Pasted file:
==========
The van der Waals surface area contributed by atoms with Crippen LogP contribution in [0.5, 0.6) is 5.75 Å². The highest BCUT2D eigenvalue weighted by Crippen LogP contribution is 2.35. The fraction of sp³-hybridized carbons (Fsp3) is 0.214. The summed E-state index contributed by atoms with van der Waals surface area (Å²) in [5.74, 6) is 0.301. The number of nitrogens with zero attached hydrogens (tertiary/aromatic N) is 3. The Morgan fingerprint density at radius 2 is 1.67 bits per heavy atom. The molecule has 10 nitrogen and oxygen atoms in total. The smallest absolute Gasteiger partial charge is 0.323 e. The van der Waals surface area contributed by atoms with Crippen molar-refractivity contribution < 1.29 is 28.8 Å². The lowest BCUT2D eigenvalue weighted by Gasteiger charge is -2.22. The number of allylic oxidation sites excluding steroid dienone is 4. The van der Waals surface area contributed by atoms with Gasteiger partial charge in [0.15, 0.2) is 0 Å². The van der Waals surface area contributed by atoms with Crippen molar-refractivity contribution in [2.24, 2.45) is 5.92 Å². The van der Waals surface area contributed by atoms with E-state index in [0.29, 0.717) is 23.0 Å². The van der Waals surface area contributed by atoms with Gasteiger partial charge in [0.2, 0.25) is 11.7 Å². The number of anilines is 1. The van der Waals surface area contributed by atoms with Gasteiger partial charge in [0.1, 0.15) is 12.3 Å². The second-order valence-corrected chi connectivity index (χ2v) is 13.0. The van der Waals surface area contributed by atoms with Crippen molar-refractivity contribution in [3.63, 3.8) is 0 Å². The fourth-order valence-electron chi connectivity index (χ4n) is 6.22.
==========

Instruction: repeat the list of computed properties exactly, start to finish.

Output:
The van der Waals surface area contributed by atoms with Crippen LogP contribution in [0.5, 0.6) is 5.75 Å². The highest BCUT2D eigenvalue weighted by Crippen LogP contribution is 2.35. The fraction of sp³-hybridized carbons (Fsp3) is 0.214. The summed E-state index contributed by atoms with van der Waals surface area (Å²) in [5.74, 6) is 0.301. The number of nitrogens with zero attached hydrogens (tertiary/aromatic N) is 3. The Morgan fingerprint density at radius 2 is 1.67 bits per heavy atom. The molecule has 10 nitrogen and oxygen atoms in total. The smallest absolute Gasteiger partial charge is 0.323 e. The van der Waals surface area contributed by atoms with Crippen molar-refractivity contribution < 1.29 is 28.8 Å². The lowest BCUT2D eigenvalue weighted by Gasteiger charge is -2.22. The number of allylic oxidation sites excluding steroid dienone is 4. The van der Waals surface area contributed by atoms with Gasteiger partial charge in [0.15, 0.2) is 0 Å². The van der Waals surface area contributed by atoms with Crippen molar-refractivity contribution in [2.24, 2.45) is 5.92 Å². The van der Waals surface area contributed by atoms with E-state index in [0.29, 0.717) is 23.0 Å². The van der Waals surface area contributed by atoms with Gasteiger partial charge in [0.2, 0.25) is 11.7 Å². The number of anilines is 1. The van der Waals surface area contributed by atoms with Gasteiger partial charge in [0.1, 0.15) is 12.3 Å². The second-order valence-corrected chi connectivity index (χ2v) is 13.0. The van der Waals surface area contributed by atoms with Crippen molar-refractivity contribution in [3.63, 3.8) is 0 Å². The fourth-order valence-electron chi connectivity index (χ4n) is 6.22.